I’m a Black Doctor. My Mom Still Won’t Get Vaccinated.

I’m frustrated, but I can’t really blame her. Here’s why.

Filling a syringe with COVID-19 vaccine.
Photo: Ulrich Baumgarten

Months of cajoling and pressure haven’t worked. Neither has bringing home the COVID-19 vaccine and offering to administer it myself. I got my own vaccine as soon as I could — as did my husband and sons — with little to no side effects.

Yet my mother, a 93-year-old Black woman, still won’t get vaccinated.

Her excuses vary. One day she’ll insist, “I don’t know what’s in it,” even though I’ve explained it to her in detail. Another day: “I already have too many medications in my body” or “I’m just not comfortable with it.” What she hasn’t said, but what I think is really the point: She doesn’t trust the medical system. And if you don’t trust a system, you don’t trust what the system is trying to do.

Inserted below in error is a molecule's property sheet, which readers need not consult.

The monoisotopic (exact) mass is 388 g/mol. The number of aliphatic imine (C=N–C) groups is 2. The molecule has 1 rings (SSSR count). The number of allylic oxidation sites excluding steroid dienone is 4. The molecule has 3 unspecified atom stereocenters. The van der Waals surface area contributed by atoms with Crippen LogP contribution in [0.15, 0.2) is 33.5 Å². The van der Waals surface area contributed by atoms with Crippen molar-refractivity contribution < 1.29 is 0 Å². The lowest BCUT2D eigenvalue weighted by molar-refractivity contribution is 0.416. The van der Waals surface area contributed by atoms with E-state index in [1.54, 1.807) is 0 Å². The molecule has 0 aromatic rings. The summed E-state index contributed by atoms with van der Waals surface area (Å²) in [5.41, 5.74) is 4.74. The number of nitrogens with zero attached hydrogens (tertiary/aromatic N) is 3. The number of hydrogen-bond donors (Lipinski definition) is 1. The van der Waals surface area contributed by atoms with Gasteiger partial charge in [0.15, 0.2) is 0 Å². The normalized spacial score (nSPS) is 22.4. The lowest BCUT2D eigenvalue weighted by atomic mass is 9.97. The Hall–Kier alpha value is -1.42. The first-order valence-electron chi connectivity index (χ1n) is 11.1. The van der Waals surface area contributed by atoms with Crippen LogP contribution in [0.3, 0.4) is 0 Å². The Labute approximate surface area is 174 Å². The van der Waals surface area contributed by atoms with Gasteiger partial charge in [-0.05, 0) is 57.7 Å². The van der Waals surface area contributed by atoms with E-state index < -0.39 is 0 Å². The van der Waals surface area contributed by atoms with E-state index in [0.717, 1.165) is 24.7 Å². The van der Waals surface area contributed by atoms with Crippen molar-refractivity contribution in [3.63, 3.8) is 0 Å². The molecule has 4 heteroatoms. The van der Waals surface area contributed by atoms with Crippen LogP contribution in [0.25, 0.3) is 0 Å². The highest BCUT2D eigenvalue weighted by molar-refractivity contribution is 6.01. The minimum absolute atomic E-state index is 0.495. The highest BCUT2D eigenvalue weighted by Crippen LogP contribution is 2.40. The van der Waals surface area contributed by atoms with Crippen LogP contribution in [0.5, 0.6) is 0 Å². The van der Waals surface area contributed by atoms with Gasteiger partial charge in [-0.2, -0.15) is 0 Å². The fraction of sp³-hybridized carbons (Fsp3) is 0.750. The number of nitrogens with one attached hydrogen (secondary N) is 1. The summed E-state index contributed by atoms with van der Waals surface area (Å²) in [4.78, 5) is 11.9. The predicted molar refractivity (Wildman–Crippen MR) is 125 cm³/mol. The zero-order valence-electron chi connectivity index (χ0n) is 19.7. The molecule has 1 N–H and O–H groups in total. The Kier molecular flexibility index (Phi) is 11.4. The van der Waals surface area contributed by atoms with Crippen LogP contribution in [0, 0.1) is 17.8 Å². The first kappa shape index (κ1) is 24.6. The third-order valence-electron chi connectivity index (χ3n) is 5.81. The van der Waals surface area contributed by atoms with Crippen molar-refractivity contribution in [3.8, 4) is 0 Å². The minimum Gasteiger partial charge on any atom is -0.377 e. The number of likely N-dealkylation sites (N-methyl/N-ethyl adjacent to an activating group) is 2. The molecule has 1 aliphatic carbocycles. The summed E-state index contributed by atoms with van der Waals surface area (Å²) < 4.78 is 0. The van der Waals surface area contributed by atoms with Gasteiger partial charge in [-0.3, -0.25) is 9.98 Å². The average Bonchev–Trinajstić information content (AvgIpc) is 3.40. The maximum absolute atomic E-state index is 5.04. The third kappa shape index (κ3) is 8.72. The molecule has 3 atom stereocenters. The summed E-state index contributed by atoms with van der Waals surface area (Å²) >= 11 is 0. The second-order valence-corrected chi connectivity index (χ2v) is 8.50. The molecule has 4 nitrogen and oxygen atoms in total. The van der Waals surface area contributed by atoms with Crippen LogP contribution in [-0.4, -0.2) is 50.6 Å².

My mom is a college-educated woman who married a mathematician and raised three kids in a neighborhood chosen for its good schools. My degrees from Harvard, Case Western Reserve University, and UCLA are a testament to her determination and devotion to learning.

She’s well aware of my credentials. I’ve been a medical doctor for more than 30 years. I am a member of the National Academy of Medicine. I run an award-winning hospital and health system serving 1.5 million residents of South Los Angeles.

Mom lives with us. She listened closely and sympathetically over the past year and a half as I talked about COVID-19’s devastating toll on our largely Black and Latino community. She knows that my hospital was at one of the epicenters of the pandemic. She knows that COVID-19 would almost certainly kill a woman of her age. And yet, in spite of all this, something is still keeping her from getting her shots.

Continue reading the full post at The Atlantic.

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